Homeless But Not Hopeless
Blog written by Zach Pierce (Senior at Northwood High School, Irvine)
Last night we went out to feed some of the homeless people that were wandering the streets of El Salvador. None of us knew what to expect but we knew that this night was going to have an impact on our lives. We were right. Here’s how the night went: to start out, we formed the most efficient sandwich making assembly line in the history of El Salvador mission trips, with each person having their own task that that they were in charge of. On any other day, I would consider making 100 to 200 sandwiches as a rather tedious task, but it ended up being a great time together. By the time we packed the last bag, about thirty minutes had passed. The meals consisted of a bologna sandwich, chips, cookies, a juice box, a handsome supply of napkins, and an apple.
At about 9:30, we hit the streets. About twelve members of the team, along with two translators, crammed into the back of the truck. It was a tight squeeze. Before we took off, the translators informed us on what specifically our job was on this little trip. They explained to us that we are here only to give and the only time we mention God will be after we give them when we say “Dios te bendiga” (God bless you). Personally, I knew there were a lot of homeless people on the streets but I really didn’t know exactly how many to expect. We didn’t have to drive far to find our first person. We yelled “comida” (food) and he sprinted right over. I was expecting the whole night to have similar encounters throughout the night and I was actually starting to wonder if we would even give out the food. Then we stopped by some more populated homeless areas and we even saw people running from hundreds of feet away just for a meal. We fed everyone regardless of his or her situation. They could be young, old, a drug addict, an alcoholic, or handicapped. Everyone was equal in the eyes of God and therefore everyone got to eat.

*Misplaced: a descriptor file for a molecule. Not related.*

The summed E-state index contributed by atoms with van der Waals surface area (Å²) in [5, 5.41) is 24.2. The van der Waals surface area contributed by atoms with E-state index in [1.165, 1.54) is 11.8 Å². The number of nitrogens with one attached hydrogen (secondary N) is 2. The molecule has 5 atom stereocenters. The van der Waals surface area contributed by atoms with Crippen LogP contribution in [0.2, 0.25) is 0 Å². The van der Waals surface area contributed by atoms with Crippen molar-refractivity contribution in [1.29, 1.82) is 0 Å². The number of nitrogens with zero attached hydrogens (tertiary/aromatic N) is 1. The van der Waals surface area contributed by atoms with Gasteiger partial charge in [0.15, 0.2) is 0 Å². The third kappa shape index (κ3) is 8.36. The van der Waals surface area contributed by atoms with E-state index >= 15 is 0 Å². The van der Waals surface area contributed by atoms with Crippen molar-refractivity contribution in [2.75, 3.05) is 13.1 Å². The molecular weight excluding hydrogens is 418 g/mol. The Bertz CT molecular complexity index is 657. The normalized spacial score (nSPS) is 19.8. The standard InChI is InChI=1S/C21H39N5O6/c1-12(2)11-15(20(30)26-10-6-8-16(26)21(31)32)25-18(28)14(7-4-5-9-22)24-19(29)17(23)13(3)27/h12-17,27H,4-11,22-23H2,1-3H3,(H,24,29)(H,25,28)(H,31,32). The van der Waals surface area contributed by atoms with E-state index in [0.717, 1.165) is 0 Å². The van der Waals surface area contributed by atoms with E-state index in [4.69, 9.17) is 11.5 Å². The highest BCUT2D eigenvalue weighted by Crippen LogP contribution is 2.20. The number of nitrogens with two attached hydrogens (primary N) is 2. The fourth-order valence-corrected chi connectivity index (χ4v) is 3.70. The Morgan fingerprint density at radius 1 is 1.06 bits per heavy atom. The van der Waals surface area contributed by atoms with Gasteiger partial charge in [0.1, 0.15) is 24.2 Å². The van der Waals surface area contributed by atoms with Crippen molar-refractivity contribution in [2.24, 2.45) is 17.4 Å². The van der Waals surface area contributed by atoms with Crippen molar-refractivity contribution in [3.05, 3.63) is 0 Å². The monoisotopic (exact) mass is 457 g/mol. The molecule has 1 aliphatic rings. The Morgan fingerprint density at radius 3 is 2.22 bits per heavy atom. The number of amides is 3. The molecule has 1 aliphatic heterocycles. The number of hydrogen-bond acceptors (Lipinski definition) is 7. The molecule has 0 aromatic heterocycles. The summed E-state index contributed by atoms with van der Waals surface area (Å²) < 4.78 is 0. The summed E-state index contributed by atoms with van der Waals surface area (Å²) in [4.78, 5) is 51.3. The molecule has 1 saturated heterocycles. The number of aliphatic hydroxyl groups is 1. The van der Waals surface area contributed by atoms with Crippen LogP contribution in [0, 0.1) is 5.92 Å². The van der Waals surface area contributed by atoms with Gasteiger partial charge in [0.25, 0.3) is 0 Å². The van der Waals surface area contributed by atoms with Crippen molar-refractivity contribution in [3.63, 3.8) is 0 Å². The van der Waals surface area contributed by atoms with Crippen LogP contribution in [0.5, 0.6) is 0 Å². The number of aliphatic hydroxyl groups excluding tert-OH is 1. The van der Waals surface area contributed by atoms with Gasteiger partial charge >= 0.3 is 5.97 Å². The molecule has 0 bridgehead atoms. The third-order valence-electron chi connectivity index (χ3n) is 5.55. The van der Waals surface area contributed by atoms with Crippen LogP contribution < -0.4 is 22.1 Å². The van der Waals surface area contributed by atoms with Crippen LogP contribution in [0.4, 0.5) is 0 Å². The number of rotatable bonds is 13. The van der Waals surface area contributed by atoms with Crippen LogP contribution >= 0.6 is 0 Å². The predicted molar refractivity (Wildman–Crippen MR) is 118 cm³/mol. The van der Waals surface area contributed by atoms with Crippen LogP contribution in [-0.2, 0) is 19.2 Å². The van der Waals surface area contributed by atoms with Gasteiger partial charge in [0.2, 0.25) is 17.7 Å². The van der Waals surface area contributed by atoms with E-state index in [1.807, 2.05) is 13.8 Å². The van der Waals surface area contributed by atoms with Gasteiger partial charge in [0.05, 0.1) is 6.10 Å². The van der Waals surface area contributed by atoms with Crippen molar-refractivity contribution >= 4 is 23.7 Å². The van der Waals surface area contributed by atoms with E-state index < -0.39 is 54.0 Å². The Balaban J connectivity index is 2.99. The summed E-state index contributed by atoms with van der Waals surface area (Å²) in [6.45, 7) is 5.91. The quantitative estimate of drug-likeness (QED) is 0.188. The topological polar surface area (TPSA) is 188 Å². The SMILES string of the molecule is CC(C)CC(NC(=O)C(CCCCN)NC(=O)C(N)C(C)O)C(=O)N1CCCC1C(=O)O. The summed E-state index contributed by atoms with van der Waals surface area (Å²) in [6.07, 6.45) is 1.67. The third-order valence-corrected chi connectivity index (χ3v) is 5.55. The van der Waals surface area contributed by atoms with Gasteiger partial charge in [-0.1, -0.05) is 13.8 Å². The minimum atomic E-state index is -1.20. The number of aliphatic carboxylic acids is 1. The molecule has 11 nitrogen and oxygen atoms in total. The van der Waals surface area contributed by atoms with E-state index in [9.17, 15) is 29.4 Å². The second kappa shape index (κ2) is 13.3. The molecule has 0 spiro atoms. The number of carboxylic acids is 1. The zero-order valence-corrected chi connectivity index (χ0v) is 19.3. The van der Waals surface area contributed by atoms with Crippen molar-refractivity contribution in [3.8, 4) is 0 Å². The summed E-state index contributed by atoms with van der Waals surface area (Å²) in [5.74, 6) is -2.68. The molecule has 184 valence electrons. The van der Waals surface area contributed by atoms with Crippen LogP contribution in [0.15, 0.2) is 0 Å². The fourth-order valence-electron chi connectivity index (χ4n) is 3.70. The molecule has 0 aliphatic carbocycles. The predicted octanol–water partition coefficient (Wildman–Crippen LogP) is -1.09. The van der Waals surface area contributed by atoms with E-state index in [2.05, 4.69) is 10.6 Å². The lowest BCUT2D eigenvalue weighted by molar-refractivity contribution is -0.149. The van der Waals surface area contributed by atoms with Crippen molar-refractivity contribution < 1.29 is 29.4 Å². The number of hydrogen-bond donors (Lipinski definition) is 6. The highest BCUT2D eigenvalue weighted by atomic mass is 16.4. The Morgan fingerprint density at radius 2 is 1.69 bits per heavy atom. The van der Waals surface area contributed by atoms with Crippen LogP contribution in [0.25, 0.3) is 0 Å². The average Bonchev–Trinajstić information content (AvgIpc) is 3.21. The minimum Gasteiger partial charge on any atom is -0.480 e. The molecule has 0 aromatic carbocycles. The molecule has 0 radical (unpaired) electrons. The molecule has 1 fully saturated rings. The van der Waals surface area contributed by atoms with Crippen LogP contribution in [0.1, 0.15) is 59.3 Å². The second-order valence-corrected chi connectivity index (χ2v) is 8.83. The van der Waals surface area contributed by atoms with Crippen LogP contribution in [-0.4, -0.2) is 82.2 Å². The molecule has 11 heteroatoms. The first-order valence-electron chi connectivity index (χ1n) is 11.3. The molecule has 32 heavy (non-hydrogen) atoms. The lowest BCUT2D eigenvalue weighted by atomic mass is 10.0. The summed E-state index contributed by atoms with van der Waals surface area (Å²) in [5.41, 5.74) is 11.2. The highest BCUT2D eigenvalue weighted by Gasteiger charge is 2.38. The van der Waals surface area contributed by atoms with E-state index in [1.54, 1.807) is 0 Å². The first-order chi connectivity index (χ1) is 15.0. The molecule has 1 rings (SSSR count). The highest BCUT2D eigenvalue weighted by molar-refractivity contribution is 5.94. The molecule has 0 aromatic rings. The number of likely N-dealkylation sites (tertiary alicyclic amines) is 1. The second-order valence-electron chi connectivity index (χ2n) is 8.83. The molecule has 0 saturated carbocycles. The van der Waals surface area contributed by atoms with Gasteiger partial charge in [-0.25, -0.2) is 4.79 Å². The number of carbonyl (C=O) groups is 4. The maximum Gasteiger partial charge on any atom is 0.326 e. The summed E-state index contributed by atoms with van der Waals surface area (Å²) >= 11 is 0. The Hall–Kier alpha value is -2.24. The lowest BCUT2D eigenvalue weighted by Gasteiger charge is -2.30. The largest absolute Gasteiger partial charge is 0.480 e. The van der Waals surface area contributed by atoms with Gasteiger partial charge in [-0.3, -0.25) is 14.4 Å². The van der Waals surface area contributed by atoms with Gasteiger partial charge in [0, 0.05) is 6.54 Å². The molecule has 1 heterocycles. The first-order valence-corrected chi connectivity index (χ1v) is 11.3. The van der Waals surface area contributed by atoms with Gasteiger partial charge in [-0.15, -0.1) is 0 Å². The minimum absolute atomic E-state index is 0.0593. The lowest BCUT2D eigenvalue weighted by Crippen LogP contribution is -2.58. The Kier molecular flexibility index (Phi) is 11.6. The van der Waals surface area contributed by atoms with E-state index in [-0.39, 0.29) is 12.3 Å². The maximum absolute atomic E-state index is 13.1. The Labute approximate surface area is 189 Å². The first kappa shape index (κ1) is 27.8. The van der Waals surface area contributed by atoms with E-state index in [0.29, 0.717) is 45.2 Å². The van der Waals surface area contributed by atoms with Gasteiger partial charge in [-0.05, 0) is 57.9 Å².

People in the meeting afterwards described what they saw as hopeless and I agreed. I am sure it was a great blessing to most of those people, but it was just one meal. The most important thing I hope the homeless realize through the meals is that there is hope because God loves everyone. I hope that the people understand that we are giving them food in the name of the Lord and that even though their situation seems inescapable, the Lord has a plan for them. It might be easy for these people to hate God and therefore it was admirable and somewhat comforting that a lot of them said “God bless you” with such passion when they received the food. Those were the type of people that inspired hope in the community. It was an eye opening experience for everyone and I am very thankful I got to be a part of it.